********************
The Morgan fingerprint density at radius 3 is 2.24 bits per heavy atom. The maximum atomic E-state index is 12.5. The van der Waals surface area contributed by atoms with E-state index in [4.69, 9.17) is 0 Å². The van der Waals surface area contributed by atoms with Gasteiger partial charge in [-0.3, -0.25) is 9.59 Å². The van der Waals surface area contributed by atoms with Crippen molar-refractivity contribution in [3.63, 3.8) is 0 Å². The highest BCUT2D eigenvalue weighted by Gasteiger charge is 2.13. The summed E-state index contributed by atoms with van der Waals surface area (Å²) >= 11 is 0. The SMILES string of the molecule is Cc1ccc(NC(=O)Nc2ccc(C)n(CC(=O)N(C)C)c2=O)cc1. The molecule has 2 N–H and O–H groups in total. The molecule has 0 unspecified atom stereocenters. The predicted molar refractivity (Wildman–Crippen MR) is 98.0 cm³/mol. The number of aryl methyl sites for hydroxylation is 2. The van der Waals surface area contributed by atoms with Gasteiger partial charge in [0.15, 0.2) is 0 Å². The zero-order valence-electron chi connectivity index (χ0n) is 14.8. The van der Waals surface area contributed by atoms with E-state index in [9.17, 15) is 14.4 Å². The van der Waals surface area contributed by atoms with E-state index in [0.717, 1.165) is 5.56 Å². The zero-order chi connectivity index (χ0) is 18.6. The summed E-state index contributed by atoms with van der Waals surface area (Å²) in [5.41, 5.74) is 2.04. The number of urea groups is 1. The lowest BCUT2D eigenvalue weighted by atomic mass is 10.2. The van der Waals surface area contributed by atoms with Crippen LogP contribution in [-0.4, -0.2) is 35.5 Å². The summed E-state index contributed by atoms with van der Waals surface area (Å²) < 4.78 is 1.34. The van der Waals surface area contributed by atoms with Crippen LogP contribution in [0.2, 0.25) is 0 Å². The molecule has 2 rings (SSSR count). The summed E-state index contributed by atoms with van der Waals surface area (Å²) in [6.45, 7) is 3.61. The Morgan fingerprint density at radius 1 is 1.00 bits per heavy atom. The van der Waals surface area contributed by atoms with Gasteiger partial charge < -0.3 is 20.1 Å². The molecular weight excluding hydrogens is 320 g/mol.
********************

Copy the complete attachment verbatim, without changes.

The Morgan fingerprint density at radius 3 is 2.24 bits per heavy atom. The maximum atomic E-state index is 12.5. The van der Waals surface area contributed by atoms with E-state index in [4.69, 9.17) is 0 Å². The van der Waals surface area contributed by atoms with Gasteiger partial charge in [-0.3, -0.25) is 9.59 Å². The van der Waals surface area contributed by atoms with Crippen molar-refractivity contribution in [3.63, 3.8) is 0 Å². The highest BCUT2D eigenvalue weighted by Gasteiger charge is 2.13. The summed E-state index contributed by atoms with van der Waals surface area (Å²) >= 11 is 0. The SMILES string of the molecule is Cc1ccc(NC(=O)Nc2ccc(C)n(CC(=O)N(C)C)c2=O)cc1. The molecule has 2 N–H and O–H groups in total. The molecule has 0 unspecified atom stereocenters. The predicted molar refractivity (Wildman–Crippen MR) is 98.0 cm³/mol. The number of aryl methyl sites for hydroxylation is 2. The van der Waals surface area contributed by atoms with Gasteiger partial charge in [0.15, 0.2) is 0 Å². The zero-order valence-electron chi connectivity index (χ0n) is 14.8. The van der Waals surface area contributed by atoms with E-state index in [9.17, 15) is 14.4 Å². The van der Waals surface area contributed by atoms with E-state index in [0.717, 1.165) is 5.56 Å². The zero-order chi connectivity index (χ0) is 18.6. The summed E-state index contributed by atoms with van der Waals surface area (Å²) in [5.41, 5.74) is 2.04. The number of urea groups is 1. The lowest BCUT2D eigenvalue weighted by atomic mass is 10.2. The van der Waals surface area contributed by atoms with Crippen LogP contribution in [-0.4, -0.2) is 35.5 Å². The summed E-state index contributed by atoms with van der Waals surface area (Å²) < 4.78 is 1.34. The van der Waals surface area contributed by atoms with Crippen LogP contribution in [0.2, 0.25) is 0 Å². The molecule has 2 rings (SSSR count). The summed E-state index contributed by atoms with van der Waals surface area (Å²) in [6.45, 7) is 3.61. The Morgan fingerprint density at radius 1 is 1.00 bits per heavy atom. The van der Waals surface area contributed by atoms with Gasteiger partial charge < -0.3 is 20.1 Å². The molecular weight excluding hydrogens is 320 g/mol.